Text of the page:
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1. A short spike or spiked wheel that attaches to the heel of a rider's boot and is used to urge a horse forward.
2. An incentive: a spur to action.
3. A spurlike attachment or projection, as:
a. A spinelike process on the leg of some birds.
b. A climbing iron; a crampon.
c. A gaff attached to the leg of a gamecock.
d. A short or stunted branch of a tree.
e. A bony outgrowth or protuberance.
4. A lateral ridge projecting from a mountain or mountain range.
5. An oblique reinforcing prop or stay of timber or masonry.
6. Botany A tubular or saclike extension of the corolla or calyx of a flower, as in a columbine or larkspur.
7. An ergot growing on rye.
8. A spur track.
v. spurred, spur·ring, spurs
1. To urge (a horse) on by the use of spurs.
2. To incite or stimulate: "A business tax cut is needed to spur industrial investment" (New York Times).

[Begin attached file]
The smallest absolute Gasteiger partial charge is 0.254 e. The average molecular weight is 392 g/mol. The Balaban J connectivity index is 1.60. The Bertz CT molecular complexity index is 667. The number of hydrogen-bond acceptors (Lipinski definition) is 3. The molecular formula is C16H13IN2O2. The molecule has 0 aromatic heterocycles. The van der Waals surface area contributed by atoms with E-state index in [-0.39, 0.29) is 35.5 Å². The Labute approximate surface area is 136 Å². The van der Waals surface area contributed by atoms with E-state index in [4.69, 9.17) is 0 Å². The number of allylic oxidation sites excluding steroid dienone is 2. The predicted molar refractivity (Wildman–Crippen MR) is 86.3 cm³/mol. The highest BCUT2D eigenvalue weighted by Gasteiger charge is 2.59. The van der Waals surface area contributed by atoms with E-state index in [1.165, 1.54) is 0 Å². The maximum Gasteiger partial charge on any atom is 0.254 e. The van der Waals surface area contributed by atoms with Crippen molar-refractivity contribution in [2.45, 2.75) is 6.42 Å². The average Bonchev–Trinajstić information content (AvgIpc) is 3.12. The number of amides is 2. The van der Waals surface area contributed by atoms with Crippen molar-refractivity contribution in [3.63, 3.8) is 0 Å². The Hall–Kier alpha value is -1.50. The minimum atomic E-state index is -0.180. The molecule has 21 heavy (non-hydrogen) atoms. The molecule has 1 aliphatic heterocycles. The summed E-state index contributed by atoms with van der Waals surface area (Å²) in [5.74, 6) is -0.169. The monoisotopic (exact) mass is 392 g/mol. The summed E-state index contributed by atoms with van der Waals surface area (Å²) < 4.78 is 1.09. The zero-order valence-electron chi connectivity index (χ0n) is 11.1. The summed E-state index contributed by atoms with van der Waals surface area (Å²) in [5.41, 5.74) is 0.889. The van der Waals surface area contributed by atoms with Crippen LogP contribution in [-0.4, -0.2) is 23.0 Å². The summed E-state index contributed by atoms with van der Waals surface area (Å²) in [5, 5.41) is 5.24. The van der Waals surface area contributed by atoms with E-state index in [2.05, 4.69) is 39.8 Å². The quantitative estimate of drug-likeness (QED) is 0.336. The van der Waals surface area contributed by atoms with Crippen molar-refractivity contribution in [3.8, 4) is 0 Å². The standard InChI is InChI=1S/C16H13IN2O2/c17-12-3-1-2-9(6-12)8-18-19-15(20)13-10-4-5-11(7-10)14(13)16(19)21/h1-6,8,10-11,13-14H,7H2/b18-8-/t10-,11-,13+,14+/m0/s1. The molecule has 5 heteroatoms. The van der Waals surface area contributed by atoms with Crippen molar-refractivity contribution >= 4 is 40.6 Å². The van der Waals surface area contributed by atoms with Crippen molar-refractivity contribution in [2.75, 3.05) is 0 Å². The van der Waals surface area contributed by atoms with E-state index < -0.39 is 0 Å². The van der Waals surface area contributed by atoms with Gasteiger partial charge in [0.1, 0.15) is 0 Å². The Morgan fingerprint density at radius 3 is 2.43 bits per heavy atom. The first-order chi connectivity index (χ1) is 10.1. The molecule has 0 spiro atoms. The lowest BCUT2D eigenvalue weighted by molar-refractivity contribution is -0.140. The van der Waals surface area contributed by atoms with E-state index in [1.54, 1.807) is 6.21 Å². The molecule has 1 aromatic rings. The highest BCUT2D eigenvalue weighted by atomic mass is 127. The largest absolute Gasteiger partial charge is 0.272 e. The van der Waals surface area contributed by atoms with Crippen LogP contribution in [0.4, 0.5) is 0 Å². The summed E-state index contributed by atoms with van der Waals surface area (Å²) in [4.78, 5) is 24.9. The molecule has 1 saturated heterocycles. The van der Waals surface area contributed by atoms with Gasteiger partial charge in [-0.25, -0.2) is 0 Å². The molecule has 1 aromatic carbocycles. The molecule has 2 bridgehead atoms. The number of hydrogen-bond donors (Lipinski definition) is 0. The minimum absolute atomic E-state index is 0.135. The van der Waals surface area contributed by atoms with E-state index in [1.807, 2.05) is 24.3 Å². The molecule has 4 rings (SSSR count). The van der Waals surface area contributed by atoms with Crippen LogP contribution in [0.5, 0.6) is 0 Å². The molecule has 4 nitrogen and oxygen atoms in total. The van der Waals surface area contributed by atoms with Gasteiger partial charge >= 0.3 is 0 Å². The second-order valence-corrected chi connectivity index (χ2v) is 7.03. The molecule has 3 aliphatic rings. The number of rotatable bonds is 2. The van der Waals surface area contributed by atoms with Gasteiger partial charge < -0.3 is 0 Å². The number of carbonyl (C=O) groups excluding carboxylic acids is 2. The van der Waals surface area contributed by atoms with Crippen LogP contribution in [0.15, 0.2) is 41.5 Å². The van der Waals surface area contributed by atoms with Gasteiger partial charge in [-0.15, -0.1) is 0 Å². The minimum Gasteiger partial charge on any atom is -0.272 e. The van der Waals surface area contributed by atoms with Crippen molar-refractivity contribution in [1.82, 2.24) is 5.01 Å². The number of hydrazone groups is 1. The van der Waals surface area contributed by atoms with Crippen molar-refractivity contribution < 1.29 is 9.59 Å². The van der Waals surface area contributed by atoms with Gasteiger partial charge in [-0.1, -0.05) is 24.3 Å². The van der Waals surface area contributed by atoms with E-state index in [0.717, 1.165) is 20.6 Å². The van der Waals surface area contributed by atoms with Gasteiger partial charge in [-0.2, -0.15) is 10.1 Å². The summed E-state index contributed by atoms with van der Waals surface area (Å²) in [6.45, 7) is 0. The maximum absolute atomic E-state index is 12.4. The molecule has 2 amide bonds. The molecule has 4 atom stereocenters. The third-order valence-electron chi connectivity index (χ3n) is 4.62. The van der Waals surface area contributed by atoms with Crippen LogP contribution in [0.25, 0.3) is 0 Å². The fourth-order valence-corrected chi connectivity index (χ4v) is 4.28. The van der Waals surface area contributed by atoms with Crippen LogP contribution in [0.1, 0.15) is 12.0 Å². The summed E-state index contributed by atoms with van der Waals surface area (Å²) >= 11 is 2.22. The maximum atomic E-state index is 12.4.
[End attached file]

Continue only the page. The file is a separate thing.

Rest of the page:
To ride quickly by spurring a horse.

[Middle English spure, from Old English spura; see sperə- in Indo-European roots.]
American Heritage® Dictionary of the English Language, Fifth Edition. Copyright © 2016 by Houghton Mifflin Harcourt Publishing Company. Published by Houghton Mifflin Harcourt Publishing Company. All rights reserved.
ThesaurusAntonymsRelated WordsSynonymsLegend:
Noun1.spurring - a verbalization that encourages you to attempt somethingspurring - a verbalization that encourages you to attempt something; "the ceaseless prodding got on his nerves"
encouragement - the expression of approval and support
Based on WordNet 3.0, Farlex clipart collection. © 2003-2012 Princeton University, Farlex Inc.
References in classic literature ?
The outlaw knew it would be futile to pursue him, but yet, so fierce was his anger against this man, that he ordered his band to mount, and spurring to their head, he marched through Middlesex, and crossing the Thames above London, entered Surrey late the same afternoon.
In an instant he was in his saddle and spurring down the valley.
The horse is hot and distressed, but answers to the desperate spurring; the rider looks as if his eyes were glazed by madness, and he saw nothing but what was unseen by others.